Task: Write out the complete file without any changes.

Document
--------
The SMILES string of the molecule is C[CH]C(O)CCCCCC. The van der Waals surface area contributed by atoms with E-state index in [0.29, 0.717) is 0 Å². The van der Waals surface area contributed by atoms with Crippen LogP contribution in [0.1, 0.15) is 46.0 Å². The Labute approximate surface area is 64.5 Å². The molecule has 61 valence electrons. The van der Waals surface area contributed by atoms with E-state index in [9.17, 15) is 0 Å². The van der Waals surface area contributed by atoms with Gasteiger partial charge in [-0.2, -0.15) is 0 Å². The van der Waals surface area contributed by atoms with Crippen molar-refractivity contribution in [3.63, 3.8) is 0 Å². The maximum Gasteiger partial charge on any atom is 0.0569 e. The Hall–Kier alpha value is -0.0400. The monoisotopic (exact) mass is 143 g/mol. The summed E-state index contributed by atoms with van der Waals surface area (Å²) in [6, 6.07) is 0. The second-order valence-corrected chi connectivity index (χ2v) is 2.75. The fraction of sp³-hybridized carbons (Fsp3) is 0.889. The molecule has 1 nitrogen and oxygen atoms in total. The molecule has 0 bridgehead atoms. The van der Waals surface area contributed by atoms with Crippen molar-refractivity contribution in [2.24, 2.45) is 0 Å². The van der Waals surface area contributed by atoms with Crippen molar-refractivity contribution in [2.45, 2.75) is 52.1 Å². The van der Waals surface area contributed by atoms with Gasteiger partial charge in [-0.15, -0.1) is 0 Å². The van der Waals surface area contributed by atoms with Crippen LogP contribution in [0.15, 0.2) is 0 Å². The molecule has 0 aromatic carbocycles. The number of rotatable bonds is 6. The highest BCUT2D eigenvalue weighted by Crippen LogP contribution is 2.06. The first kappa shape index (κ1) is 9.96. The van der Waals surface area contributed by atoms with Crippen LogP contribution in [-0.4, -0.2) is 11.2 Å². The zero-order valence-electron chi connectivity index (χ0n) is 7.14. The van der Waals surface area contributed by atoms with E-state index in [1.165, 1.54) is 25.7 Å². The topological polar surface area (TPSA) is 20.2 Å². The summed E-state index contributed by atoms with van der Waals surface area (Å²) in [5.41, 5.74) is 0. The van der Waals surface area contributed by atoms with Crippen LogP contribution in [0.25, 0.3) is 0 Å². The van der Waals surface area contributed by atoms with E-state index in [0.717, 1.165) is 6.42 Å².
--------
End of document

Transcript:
The SMILES string of the molecule is C[CH]C(O)CCCCCC. The van der Waals surface area contributed by atoms with E-state index in [0.29, 0.717) is 0 Å². The van der Waals surface area contributed by atoms with Crippen LogP contribution in [0.1, 0.15) is 46.0 Å². The Labute approximate surface area is 64.5 Å². The molecule has 61 valence electrons. The van der Waals surface area contributed by atoms with E-state index in [9.17, 15) is 0 Å². The van der Waals surface area contributed by atoms with Gasteiger partial charge in [-0.2, -0.15) is 0 Å². The van der Waals surface area contributed by atoms with Crippen molar-refractivity contribution in [3.63, 3.8) is 0 Å². The maximum Gasteiger partial charge on any atom is 0.0569 e. The Hall–Kier alpha value is -0.0400. The monoisotopic (exact) mass is 143 g/mol. The summed E-state index contributed by atoms with van der Waals surface area (Å²) in [6, 6.07) is 0. The second-order valence-corrected chi connectivity index (χ2v) is 2.75. The fraction of sp³-hybridized carbons (Fsp3) is 0.889. The molecule has 1 nitrogen and oxygen atoms in total. The molecule has 0 bridgehead atoms. The van der Waals surface area contributed by atoms with Crippen molar-refractivity contribution in [2.24, 2.45) is 0 Å². The van der Waals surface area contributed by atoms with Crippen molar-refractivity contribution in [2.45, 2.75) is 52.1 Å². The van der Waals surface area contributed by atoms with Gasteiger partial charge in [-0.15, -0.1) is 0 Å². The van der Waals surface area contributed by atoms with Crippen LogP contribution in [0.15, 0.2) is 0 Å². The molecule has 0 aromatic carbocycles. The number of rotatable bonds is 6. The highest BCUT2D eigenvalue weighted by Crippen LogP contribution is 2.06. The first kappa shape index (κ1) is 9.96. The van der Waals surface area contributed by atoms with Crippen LogP contribution in [-0.4, -0.2) is 11.2 Å². The zero-order valence-electron chi connectivity index (χ0n) is 7.14. The van der Waals surface area contributed by atoms with E-state index in [1.165, 1.54) is 25.7 Å². The topological polar surface area (TPSA) is 20.2 Å². The summed E-state index contributed by atoms with van der Waals surface area (Å²) in [5.41, 5.74) is 0. The van der Waals surface area contributed by atoms with Crippen LogP contribution in [0.25, 0.3) is 0 Å². The van der Waals surface area contributed by atoms with E-state index in [0.717, 1.165) is 6.42 Å².